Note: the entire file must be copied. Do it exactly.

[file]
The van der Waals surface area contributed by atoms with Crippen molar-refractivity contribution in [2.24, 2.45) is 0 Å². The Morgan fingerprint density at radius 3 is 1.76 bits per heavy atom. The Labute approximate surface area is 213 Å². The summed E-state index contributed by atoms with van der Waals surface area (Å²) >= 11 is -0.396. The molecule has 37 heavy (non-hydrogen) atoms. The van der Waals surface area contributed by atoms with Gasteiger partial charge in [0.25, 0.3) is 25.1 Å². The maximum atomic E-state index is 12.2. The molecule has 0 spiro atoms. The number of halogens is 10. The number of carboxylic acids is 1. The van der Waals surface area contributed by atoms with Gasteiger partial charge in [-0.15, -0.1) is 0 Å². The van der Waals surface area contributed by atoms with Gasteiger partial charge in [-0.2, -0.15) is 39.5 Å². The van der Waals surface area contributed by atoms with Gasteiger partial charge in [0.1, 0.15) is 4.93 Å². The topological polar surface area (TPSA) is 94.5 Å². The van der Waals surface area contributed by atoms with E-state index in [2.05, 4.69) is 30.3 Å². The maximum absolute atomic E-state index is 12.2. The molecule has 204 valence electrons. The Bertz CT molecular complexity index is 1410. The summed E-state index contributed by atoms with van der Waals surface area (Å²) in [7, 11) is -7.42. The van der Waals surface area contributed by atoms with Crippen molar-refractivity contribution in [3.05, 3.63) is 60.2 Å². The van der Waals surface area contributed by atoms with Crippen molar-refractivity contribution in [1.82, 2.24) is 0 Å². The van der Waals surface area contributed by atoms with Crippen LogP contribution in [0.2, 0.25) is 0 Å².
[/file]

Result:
The van der Waals surface area contributed by atoms with Crippen molar-refractivity contribution in [2.24, 2.45) is 0 Å². The Morgan fingerprint density at radius 3 is 1.76 bits per heavy atom. The Labute approximate surface area is 213 Å². The summed E-state index contributed by atoms with van der Waals surface area (Å²) >= 11 is -0.396. The molecule has 37 heavy (non-hydrogen) atoms. The van der Waals surface area contributed by atoms with Gasteiger partial charge in [0.25, 0.3) is 25.1 Å². The maximum atomic E-state index is 12.2. The molecule has 0 spiro atoms. The number of halogens is 10. The number of carboxylic acids is 1. The van der Waals surface area contributed by atoms with Gasteiger partial charge in [-0.15, -0.1) is 0 Å². The van der Waals surface area contributed by atoms with Gasteiger partial charge in [-0.2, -0.15) is 39.5 Å². The van der Waals surface area contributed by atoms with Gasteiger partial charge in [0.1, 0.15) is 4.93 Å². The topological polar surface area (TPSA) is 94.5 Å². The van der Waals surface area contributed by atoms with E-state index in [2.05, 4.69) is 30.3 Å². The maximum absolute atomic E-state index is 12.2. The molecule has 204 valence electrons. The Bertz CT molecular complexity index is 1410. The summed E-state index contributed by atoms with van der Waals surface area (Å²) in [7, 11) is -7.42. The van der Waals surface area contributed by atoms with Crippen molar-refractivity contribution in [3.05, 3.63) is 60.2 Å². The van der Waals surface area contributed by atoms with Crippen molar-refractivity contribution in [1.82, 2.24) is 0 Å². The van der Waals surface area contributed by atoms with Crippen LogP contribution in [0.2, 0.25) is 0 Å².